The Retro-Hugo Awards

“And so begins the adventures…” Comics in 1938
by John Brown

A version of this article was first published in a booklet distributed by Loncon 3 at the Hugo ceremony at LoneStarCon 3, the 2013 Worldcon.

Superman came from Cleveland and changed the world. This is not an imaginary story, it’s not a parallel earth – it’s America in 1938. At the time, pulp magazines were the kings of printed entertainment. Titles featuring The Shadow or The Phantom Detective were, at their peak, selling up to one million copies per issue whilst comics were relegated to a strip format in newspapers, usually in the Sports section. If they were compared to the pulps at all, comics were seen as the younger sibling: usually whimsical, often comedic, occasionally fantastic, but always more juvenile.

In 1933, however, a salesman called M C Gaines hit upon the idea that the broadsheet pages of Sunday newspaper comics could be folded and repackaged as a freebie giveaway, which he called Funnies On Parade. It proved such a success that by 1934 the title had graduated to Famous Funnies and the collection now cost 10 cents. Suddenly, comics were seen as a money-making opportunity.

Small comics publishers sprang up almost overnight. One was founded by an occasional pulp science fiction writer called Major Malcolm Wheeler-Nicholson. His National Allied Publications would probably have foundered, like so many others, if it had not been for one innovation: unable to afford reproductions of syndicated strips, the Major was forced to do something new and commission original stories and art, thus creating a market for writers and artists. Amongst the many creative people trying to get into this market were a duo from Cleveland, Jerry Siegel and Joe Shuster, and they finally broke into the industry with two strips: Henri Duval, Famed Soldier of Fortune and (pseudonymously) Dr Occult, The Ghost Detective.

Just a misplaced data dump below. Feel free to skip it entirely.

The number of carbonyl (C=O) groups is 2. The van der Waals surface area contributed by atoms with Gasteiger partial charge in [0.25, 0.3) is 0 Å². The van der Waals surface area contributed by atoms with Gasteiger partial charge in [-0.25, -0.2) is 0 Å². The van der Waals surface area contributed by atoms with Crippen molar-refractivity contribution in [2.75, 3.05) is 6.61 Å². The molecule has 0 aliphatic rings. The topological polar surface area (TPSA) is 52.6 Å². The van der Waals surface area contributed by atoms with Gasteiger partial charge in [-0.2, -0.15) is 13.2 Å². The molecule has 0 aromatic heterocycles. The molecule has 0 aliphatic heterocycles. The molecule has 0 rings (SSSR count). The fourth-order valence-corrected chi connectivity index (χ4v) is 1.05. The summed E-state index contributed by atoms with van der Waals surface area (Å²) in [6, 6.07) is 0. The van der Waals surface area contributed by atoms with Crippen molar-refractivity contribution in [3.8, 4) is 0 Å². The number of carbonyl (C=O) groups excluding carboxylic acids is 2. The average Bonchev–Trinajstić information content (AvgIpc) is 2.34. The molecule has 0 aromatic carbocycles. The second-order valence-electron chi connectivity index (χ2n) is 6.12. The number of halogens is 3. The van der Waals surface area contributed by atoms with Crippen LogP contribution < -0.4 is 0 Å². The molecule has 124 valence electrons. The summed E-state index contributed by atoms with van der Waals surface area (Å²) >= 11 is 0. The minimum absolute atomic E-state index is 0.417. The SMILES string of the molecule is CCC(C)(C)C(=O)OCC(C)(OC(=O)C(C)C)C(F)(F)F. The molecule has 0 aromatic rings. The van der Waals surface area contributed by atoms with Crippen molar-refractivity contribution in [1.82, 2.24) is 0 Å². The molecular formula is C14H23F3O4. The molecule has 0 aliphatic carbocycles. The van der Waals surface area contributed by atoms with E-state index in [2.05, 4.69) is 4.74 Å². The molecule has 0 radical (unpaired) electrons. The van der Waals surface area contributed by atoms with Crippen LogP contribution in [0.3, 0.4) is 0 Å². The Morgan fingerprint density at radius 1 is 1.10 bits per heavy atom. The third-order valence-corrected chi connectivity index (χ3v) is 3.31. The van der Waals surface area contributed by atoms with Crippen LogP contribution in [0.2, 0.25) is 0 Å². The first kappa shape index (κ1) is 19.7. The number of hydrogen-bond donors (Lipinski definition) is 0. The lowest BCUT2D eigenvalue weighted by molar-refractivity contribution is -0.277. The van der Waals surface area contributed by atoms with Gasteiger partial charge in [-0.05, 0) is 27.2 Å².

By the end of 1937, the Major had been forced out of the business through a combination of debts and bad management and National Allied was now being run by pulp distributor Harry Donenfeld and his advisor, Jack Leibowitz. Under their management, a fourth title was added to their stable and the world of comics was forever changed.

Action Comics #1 (18 April 1938; cover date, June) marked the first appearance of Superman – and of Lois Lane. The notion of a Superman had been in the heads of his creators for a few years. Originally appearing as a bald villain in the fanzine Science Fiction #3 (June 1933), Siegel and Shuster reworked their concept into a heroic figure with the intention of selling it to the newspapers as an ongoing strip. But, despite their years of trying to sell the concept, no publisher was interested.

Meanwhile, Jack Leibowitz was looking for another hit to accompany their Detective Comics and didn’t have time to solicit new material. Editor Vin Sullivan was forced to cobble together a first issue from inventory and stockpile pages. Adventure stories were plentiful, but he couldn’t find that all-important lead feature. A colleague found the rejected Superman strips and, desperate for anything, Sullivan told Siegel and Shuster that if they could paste them into 13 comic book pages, he would buy them. They were paid $10 per page, a total of $130, for their work on the issue. The first issue had a print run of 200,000 copies, which promptly sold out. Despite the fact that publisher Donenfeld thought the story was ridiculous and ordered that it never be on the cover again, it soon became obvious that Superman was the reason for Action Comics’ success and from #19 onwards, he returned to the cover and never left.